Dear Shaded Viewers,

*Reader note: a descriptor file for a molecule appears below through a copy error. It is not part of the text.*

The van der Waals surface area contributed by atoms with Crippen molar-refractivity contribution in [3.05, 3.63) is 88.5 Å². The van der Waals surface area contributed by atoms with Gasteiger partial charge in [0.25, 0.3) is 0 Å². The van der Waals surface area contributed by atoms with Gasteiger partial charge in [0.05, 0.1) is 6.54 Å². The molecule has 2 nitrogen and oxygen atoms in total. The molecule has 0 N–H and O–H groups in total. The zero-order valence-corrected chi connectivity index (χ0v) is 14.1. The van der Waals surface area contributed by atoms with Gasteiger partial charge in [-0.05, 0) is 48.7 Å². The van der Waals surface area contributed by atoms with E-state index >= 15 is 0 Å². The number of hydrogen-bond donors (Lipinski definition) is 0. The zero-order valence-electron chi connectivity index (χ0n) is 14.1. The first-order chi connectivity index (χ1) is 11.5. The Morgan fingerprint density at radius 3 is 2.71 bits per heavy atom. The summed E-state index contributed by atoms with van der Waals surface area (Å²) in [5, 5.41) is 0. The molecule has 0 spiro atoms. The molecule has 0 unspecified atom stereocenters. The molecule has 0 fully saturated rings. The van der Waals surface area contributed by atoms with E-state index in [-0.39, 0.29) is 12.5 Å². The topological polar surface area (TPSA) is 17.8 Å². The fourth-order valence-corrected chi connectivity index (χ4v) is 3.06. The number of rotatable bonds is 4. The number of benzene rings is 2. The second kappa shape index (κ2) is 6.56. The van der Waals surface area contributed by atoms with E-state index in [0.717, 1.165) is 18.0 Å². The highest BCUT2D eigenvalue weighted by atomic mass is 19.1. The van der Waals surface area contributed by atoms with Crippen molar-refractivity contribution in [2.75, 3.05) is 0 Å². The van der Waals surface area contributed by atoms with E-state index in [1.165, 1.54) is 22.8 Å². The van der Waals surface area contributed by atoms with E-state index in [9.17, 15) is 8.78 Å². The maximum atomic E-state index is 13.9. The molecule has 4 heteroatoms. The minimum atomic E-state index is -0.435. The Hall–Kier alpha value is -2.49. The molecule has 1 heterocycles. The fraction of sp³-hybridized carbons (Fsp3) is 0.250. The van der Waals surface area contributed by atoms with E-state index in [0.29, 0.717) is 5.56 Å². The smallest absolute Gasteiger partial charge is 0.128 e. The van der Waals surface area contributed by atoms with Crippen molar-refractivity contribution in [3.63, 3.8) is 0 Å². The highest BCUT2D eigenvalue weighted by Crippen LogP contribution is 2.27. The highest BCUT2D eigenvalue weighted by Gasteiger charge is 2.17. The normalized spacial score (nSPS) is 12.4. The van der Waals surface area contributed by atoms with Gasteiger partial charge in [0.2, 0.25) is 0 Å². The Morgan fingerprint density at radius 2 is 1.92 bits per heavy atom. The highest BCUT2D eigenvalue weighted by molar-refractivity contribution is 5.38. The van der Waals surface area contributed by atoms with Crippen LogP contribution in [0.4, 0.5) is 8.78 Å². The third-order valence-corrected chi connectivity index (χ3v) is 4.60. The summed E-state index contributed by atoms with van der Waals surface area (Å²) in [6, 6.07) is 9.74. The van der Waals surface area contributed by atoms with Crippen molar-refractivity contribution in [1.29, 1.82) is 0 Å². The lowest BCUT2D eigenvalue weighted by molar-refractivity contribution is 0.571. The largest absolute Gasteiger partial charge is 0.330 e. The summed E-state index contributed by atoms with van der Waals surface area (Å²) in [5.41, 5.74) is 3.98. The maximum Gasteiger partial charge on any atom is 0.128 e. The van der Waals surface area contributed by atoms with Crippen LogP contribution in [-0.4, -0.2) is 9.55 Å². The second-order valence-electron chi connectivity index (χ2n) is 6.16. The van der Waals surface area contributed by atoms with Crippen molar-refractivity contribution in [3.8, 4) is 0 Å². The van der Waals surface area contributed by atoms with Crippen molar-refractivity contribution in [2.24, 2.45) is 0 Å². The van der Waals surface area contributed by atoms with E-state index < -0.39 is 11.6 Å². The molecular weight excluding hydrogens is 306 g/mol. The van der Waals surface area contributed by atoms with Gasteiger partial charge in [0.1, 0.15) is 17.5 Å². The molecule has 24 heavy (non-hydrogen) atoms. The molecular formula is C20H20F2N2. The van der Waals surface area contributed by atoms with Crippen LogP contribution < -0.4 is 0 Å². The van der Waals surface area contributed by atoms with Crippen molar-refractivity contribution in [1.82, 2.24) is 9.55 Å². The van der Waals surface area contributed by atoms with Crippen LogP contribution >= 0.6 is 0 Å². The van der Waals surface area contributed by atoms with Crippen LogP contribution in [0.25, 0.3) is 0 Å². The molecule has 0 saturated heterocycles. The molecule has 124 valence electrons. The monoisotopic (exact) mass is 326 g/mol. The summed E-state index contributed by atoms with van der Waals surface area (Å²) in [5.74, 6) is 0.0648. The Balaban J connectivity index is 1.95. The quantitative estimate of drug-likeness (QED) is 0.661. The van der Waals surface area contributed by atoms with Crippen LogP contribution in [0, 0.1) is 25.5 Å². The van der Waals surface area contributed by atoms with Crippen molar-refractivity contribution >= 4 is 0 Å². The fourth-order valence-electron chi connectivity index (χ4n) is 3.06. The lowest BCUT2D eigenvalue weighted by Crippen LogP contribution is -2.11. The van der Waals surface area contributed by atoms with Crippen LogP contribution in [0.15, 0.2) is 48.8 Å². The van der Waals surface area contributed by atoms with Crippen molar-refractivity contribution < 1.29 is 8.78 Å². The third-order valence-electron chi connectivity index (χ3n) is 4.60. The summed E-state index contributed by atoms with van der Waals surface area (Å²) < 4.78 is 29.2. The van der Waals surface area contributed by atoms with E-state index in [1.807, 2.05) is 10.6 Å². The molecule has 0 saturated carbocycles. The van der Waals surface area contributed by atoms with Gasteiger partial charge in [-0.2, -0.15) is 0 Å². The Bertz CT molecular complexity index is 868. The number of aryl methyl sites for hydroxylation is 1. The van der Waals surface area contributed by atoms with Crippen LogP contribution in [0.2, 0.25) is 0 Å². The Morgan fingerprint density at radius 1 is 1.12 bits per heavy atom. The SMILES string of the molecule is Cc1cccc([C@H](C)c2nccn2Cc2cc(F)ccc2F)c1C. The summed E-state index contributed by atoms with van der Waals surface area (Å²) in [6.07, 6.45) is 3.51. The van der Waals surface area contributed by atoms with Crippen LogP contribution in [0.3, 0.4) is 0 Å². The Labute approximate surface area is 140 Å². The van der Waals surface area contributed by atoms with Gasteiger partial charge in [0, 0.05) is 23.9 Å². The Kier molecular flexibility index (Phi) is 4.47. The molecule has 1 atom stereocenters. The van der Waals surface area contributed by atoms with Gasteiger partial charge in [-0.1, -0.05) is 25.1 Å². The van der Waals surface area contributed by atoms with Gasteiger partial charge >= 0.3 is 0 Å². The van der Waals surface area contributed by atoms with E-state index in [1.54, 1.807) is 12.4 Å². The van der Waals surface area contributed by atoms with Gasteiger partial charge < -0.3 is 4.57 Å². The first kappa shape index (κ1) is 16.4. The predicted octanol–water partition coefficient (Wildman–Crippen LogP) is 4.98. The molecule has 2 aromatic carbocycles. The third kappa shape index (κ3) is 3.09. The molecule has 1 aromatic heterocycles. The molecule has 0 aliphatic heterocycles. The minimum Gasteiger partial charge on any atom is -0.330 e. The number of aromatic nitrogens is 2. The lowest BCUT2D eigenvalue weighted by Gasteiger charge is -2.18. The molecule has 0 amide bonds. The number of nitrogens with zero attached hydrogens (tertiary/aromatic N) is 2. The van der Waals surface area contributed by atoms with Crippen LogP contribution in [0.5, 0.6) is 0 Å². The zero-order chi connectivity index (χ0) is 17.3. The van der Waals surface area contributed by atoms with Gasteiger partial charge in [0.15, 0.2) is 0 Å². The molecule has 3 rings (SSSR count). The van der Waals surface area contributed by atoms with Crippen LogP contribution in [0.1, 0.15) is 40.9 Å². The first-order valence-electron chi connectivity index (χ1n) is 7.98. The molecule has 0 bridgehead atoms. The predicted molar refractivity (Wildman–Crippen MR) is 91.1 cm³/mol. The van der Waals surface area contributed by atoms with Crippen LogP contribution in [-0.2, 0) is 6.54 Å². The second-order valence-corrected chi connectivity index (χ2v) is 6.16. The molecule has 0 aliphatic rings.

I paid a visit to Musée Yves Saint Laurent last night and it was truly overwhelming, also because it was the original location of the atelier. The dresses that left a mark in our memories and made history such as the Mondrian dress, the Sahara dress or the tuxedo were their visible and nearly touchable by the selected crowd that attended the opening. It is quite astonishing to think about the variety of his designs, especially looking at the exoticism section. Monsieur Laurent sought inspiration from a variety of sources, even if he used to say that the best travel he made were on his sofa reading books, he came up with a vision of fairway lands, where his amazing imagination took him to Morocco (a country he actually went to and where he bought a house), Africa, Russia Spain and Asia. He drew colors and fabrics from all these countries to create a unique mix. However passing through the sections of the exhibition, to me the most interesting part has been the studio, where everything came to life, where all the genius of Yves acted all free, with boxes full of magic. Lying at the heart of the haute couture house was the studio, which was the center of all the activities of the Maison for nearly thirty years. The rest of the house is a typical French old fashion and sumptuous house, but the studio is anything but that. A bright minimal space where the Master was able to express himself. A little desk with his pair of glasses, his pencils, surrounded by fabrics, costume jewelry and sketches is a must-see, you could picture him concentrated in creating. But how did it really work for him? What was the creative process? Yves first studied the model’s reflection in the mirror, to see how the garment was. After that the sketches were given to his team, each item was presented as a “toile”, a cotton version made for each style that provided an idea on how the garment could be in real proportions. The toile was worn by a model who also catwalk in the studio for the designer and his team, that gave an indication about the proportions, the cut and the silhouette. Behind the desks textiles, buttons and embroideries archive as well as a collection of books where you could find his aesthetic phantoms, that in his mind were all the people that he admired: painters, composers, dancers. Saint Laurent enjoyed interpreting their art in his own designs saying that “In order to live and survive, every man has to have what Nietzsche called aesthetic phantoms”. It was like being with him and his squad, Pierre included, in the silence of this room that not everyone noticed last night.